In this touching manner Ivan Turgenev told his old friend Pauline Viardot about his favourite hunting dog that he adored. A bit later he reported that there were seven puppies. The writer spoke with tenderness and pride about the ferocity with which the young mother protected her babies: "She stares people out... Except for me no one dares even approach her."

Ilya Repin. Portrait of Ivan Turgenev. Fragment. 1874

Things were looking up for him in the winter of 1850. His play Bachelor was staged successfully at two theatres at the same time: the Alexander’s Theatre in St Petersburg and the Maly Theatre in Moscow. The great Mikhail Shchepkin played one of the roles in the play, which delighted Turgenev.

“I did not write you on Saturday or on Sunday; I felt weary and in a rather  stupid mood. Today my play is being performed again; here drama performances are given only thrice a week. I hope to go riding today; the weather is absolutely gorgeous. Diana’s puppies have finally opened their eyes; they are very funny, very adorable and very healthy” (from a letter to Pauline Viardot, January 1851)

The happy winter’s joy was soon overshadowed by illness and general bad health: the writer had “catarrh and quite a temperature” making him have to take to his bed for four days preventing him from leaving for St Petersburg.

Tolstoy hunts a bear

In the winter of 1857 Leo Tolstoy got incredibly bored: he did not like the Moscow society and complained to writer Vasily Botkin who was his pen friend. The letter was written ahead of Tolstoy’s foreign trip: he wanted to go to Paris.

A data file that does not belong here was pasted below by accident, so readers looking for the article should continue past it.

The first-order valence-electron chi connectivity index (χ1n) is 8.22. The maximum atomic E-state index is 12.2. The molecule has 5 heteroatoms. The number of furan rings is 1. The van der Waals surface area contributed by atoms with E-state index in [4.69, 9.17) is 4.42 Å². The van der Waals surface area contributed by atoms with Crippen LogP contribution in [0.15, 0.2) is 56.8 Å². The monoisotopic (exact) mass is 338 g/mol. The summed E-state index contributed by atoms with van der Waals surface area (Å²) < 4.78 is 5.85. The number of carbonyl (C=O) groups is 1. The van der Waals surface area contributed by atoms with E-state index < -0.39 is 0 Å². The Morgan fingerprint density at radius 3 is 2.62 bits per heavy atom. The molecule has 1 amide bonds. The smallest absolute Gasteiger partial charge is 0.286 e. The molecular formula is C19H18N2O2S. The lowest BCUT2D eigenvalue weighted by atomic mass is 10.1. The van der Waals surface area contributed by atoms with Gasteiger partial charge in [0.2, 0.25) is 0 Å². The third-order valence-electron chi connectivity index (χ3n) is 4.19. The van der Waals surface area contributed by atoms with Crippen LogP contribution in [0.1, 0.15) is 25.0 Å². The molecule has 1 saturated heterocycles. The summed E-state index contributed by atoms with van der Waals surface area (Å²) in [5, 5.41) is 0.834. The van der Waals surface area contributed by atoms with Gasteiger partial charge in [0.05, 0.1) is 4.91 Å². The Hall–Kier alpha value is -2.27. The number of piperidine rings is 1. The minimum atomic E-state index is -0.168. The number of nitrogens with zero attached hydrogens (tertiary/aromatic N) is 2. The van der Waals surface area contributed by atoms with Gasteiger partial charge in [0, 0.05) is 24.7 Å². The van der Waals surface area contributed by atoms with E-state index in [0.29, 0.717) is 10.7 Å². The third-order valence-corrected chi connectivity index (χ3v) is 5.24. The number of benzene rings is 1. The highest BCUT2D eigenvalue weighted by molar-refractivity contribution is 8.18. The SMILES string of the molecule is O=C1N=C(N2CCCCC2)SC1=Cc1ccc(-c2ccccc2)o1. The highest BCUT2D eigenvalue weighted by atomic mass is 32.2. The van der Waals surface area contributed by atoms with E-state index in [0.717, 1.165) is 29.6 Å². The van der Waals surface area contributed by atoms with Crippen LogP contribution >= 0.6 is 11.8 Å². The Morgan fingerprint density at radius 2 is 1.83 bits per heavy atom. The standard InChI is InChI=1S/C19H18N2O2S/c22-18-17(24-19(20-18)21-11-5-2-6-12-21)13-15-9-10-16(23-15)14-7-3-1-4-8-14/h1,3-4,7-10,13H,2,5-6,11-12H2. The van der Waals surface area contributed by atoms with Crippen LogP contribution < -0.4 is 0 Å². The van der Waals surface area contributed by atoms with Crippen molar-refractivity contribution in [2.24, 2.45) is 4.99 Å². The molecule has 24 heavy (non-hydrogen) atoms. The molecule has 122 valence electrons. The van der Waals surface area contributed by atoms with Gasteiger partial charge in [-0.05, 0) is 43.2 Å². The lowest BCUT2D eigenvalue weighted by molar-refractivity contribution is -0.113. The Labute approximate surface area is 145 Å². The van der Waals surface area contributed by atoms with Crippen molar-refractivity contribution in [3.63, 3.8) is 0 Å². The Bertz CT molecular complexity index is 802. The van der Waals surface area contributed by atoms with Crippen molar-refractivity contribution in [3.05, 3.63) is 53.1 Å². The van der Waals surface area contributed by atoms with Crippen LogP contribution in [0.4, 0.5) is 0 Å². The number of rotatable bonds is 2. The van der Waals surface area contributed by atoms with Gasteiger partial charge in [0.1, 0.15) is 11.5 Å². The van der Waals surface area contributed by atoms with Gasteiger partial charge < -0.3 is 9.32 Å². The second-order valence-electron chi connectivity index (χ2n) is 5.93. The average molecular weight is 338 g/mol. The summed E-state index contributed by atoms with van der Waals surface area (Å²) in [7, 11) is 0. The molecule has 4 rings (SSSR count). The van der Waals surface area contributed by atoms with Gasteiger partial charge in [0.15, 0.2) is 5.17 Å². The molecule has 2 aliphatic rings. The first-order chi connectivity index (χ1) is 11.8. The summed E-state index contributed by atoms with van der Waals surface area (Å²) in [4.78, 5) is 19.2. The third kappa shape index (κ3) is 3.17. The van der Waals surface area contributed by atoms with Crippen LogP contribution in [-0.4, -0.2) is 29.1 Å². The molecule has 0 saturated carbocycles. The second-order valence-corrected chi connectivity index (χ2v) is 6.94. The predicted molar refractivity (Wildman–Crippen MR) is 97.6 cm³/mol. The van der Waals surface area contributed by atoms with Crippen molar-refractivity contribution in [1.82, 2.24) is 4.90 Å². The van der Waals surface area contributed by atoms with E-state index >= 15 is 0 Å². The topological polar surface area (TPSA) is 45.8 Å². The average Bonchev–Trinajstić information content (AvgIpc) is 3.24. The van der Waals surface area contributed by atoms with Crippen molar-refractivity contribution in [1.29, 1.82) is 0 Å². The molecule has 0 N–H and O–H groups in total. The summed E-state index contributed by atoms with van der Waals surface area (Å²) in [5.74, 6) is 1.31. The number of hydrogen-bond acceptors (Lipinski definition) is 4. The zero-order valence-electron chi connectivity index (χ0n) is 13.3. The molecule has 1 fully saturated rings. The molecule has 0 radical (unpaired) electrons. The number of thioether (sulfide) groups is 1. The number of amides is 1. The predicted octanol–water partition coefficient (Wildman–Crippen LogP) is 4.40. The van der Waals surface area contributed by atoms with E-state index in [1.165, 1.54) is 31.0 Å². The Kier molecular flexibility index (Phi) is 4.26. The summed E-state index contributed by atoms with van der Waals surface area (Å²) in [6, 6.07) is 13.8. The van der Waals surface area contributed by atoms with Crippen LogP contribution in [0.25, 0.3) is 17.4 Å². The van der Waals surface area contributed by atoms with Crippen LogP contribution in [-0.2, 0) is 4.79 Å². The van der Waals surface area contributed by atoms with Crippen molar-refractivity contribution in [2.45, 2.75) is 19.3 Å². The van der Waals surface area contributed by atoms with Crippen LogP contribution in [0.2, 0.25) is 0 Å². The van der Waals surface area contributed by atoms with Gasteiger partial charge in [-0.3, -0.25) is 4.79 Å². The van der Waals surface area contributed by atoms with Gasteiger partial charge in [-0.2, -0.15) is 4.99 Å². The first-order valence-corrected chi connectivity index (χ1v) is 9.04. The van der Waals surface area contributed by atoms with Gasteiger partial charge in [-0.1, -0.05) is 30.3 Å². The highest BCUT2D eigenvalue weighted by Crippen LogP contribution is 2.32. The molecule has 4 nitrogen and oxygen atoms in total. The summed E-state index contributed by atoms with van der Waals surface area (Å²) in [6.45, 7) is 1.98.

“I have been living here and still have another unbearable eight days to go completely against my wish. I visit the homes of people and go to balls here; it would have been fun if it were not for the smart society who thoroughly exhaust me. Nice people and women sit in the same room; but there is no way I could get to them because someone smart catches you by a button and tells you something. Dancing is the only salvation; I started dancing, however strange this may seem to you” (from a letter to Vasily Botkin, 20 January 1857)

Ilya Repin. Portrait of Leo Tolstoy. Fragment. 1887

This is what Leo Tolstoy wrote in his journal on 25 December 1858: “I came to Moscow with children. Re-pawning failed. I need money everywhere. I went on a bear hunt; on 21 I killed a bear, on 22 we went again and a bear bit me. I have got through an awful lot of money.”

His close friend, Afanasy Fet, told him about Stepan Gromek a fearless hunter. Tolstoy got interested and asked the poet to introduce him to the hunter and then simply asked to go hunting with him. The brave count said he wanted to hunt bears.

The hunt for which they went to Vyshny Volochyok from Moscow almost resulted in a tragedy: a sow Leo Tolstoy wounded became furious and attacked him. A member of his group, a hunter called Ostashkov, made the beast go away. The writer got two small scars on his brow to remember the hunt by and described this event in a children’s story “The Wish Is Stronger Than Bondage.”

Source: mos.ru